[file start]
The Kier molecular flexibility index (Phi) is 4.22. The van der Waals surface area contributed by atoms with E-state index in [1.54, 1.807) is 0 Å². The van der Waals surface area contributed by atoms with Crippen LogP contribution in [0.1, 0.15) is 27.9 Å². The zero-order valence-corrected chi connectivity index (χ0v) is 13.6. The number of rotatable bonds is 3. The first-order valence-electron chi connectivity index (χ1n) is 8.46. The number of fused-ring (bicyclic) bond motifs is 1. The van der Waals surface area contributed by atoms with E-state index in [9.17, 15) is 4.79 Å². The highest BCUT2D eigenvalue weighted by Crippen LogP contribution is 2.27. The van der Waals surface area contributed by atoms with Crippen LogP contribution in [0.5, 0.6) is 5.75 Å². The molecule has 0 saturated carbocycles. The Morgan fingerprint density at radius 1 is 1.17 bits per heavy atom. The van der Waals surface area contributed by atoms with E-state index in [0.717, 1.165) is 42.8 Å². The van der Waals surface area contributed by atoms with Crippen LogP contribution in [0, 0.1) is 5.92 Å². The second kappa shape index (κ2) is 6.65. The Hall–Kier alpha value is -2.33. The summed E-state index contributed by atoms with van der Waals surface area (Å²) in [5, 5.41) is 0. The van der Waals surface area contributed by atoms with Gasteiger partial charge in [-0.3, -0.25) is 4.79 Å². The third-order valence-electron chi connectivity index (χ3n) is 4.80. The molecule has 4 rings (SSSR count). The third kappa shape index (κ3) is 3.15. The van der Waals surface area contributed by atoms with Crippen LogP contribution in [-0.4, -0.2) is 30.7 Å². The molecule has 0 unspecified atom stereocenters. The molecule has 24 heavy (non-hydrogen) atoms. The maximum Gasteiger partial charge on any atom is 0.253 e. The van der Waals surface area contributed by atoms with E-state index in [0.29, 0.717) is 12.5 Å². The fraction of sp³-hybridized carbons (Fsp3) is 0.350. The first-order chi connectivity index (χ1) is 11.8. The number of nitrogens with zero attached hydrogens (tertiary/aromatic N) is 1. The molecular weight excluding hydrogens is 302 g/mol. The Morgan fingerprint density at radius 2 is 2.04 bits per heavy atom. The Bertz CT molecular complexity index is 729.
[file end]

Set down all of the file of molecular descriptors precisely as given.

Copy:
The Kier molecular flexibility index (Phi) is 4.22. The van der Waals surface area contributed by atoms with E-state index in [1.54, 1.807) is 0 Å². The van der Waals surface area contributed by atoms with Crippen LogP contribution in [0.1, 0.15) is 27.9 Å². The zero-order valence-corrected chi connectivity index (χ0v) is 13.6. The number of rotatable bonds is 3. The first-order valence-electron chi connectivity index (χ1n) is 8.46. The number of fused-ring (bicyclic) bond motifs is 1. The van der Waals surface area contributed by atoms with E-state index in [9.17, 15) is 4.79 Å². The highest BCUT2D eigenvalue weighted by Crippen LogP contribution is 2.27. The van der Waals surface area contributed by atoms with Crippen LogP contribution in [0.5, 0.6) is 5.75 Å². The molecule has 0 saturated carbocycles. The Morgan fingerprint density at radius 1 is 1.17 bits per heavy atom. The van der Waals surface area contributed by atoms with E-state index in [0.717, 1.165) is 42.8 Å². The van der Waals surface area contributed by atoms with Crippen LogP contribution in [0, 0.1) is 5.92 Å². The second kappa shape index (κ2) is 6.65. The Hall–Kier alpha value is -2.33. The summed E-state index contributed by atoms with van der Waals surface area (Å²) in [5, 5.41) is 0. The van der Waals surface area contributed by atoms with Gasteiger partial charge in [-0.3, -0.25) is 4.79 Å². The third-order valence-electron chi connectivity index (χ3n) is 4.80. The molecule has 4 rings (SSSR count). The third kappa shape index (κ3) is 3.15. The van der Waals surface area contributed by atoms with Crippen LogP contribution in [-0.4, -0.2) is 30.7 Å². The molecule has 0 unspecified atom stereocenters. The molecule has 24 heavy (non-hydrogen) atoms. The maximum Gasteiger partial charge on any atom is 0.253 e. The van der Waals surface area contributed by atoms with E-state index in [0.29, 0.717) is 12.5 Å². The fraction of sp³-hybridized carbons (Fsp3) is 0.350. The first-order chi connectivity index (χ1) is 11.8. The number of nitrogens with zero attached hydrogens (tertiary/aromatic N) is 1. The molecular weight excluding hydrogens is 302 g/mol. The Morgan fingerprint density at radius 2 is 2.04 bits per heavy atom. The Bertz CT molecular complexity index is 729.